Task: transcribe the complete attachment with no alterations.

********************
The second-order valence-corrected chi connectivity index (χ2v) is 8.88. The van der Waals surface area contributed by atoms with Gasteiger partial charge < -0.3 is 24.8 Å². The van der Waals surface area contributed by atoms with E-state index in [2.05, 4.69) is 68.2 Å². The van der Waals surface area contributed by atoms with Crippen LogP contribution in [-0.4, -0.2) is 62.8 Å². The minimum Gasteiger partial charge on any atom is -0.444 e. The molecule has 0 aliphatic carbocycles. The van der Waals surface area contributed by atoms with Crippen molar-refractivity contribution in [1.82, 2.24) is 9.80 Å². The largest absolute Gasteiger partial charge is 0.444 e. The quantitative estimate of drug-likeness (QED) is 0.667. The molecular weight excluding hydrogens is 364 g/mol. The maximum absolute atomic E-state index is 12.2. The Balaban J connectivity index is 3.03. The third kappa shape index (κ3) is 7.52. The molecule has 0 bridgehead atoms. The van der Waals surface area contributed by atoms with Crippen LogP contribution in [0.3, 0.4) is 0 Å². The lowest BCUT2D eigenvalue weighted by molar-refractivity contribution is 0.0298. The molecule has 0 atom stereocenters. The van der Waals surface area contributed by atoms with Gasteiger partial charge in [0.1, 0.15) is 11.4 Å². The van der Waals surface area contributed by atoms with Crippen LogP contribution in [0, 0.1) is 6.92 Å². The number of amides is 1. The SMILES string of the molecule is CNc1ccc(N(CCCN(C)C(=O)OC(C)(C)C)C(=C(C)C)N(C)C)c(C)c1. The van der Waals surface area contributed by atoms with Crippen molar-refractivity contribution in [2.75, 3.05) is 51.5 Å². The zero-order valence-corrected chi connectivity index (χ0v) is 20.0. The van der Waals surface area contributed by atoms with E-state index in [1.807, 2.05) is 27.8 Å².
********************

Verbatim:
The second-order valence-corrected chi connectivity index (χ2v) is 8.88. The van der Waals surface area contributed by atoms with Gasteiger partial charge < -0.3 is 24.8 Å². The van der Waals surface area contributed by atoms with E-state index in [2.05, 4.69) is 68.2 Å². The van der Waals surface area contributed by atoms with Crippen LogP contribution in [-0.4, -0.2) is 62.8 Å². The minimum Gasteiger partial charge on any atom is -0.444 e. The molecule has 0 aliphatic carbocycles. The van der Waals surface area contributed by atoms with Crippen molar-refractivity contribution in [1.82, 2.24) is 9.80 Å². The largest absolute Gasteiger partial charge is 0.444 e. The quantitative estimate of drug-likeness (QED) is 0.667. The molecular weight excluding hydrogens is 364 g/mol. The maximum absolute atomic E-state index is 12.2. The Balaban J connectivity index is 3.03. The third kappa shape index (κ3) is 7.52. The molecule has 0 bridgehead atoms. The van der Waals surface area contributed by atoms with Crippen LogP contribution in [0.3, 0.4) is 0 Å². The lowest BCUT2D eigenvalue weighted by molar-refractivity contribution is 0.0298. The molecule has 0 atom stereocenters. The van der Waals surface area contributed by atoms with Gasteiger partial charge in [0.1, 0.15) is 11.4 Å². The van der Waals surface area contributed by atoms with Crippen LogP contribution in [0, 0.1) is 6.92 Å². The number of amides is 1. The SMILES string of the molecule is CNc1ccc(N(CCCN(C)C(=O)OC(C)(C)C)C(=C(C)C)N(C)C)c(C)c1. The van der Waals surface area contributed by atoms with Crippen molar-refractivity contribution in [2.75, 3.05) is 51.5 Å². The zero-order valence-corrected chi connectivity index (χ0v) is 20.0. The van der Waals surface area contributed by atoms with E-state index in [1.807, 2.05) is 27.8 Å².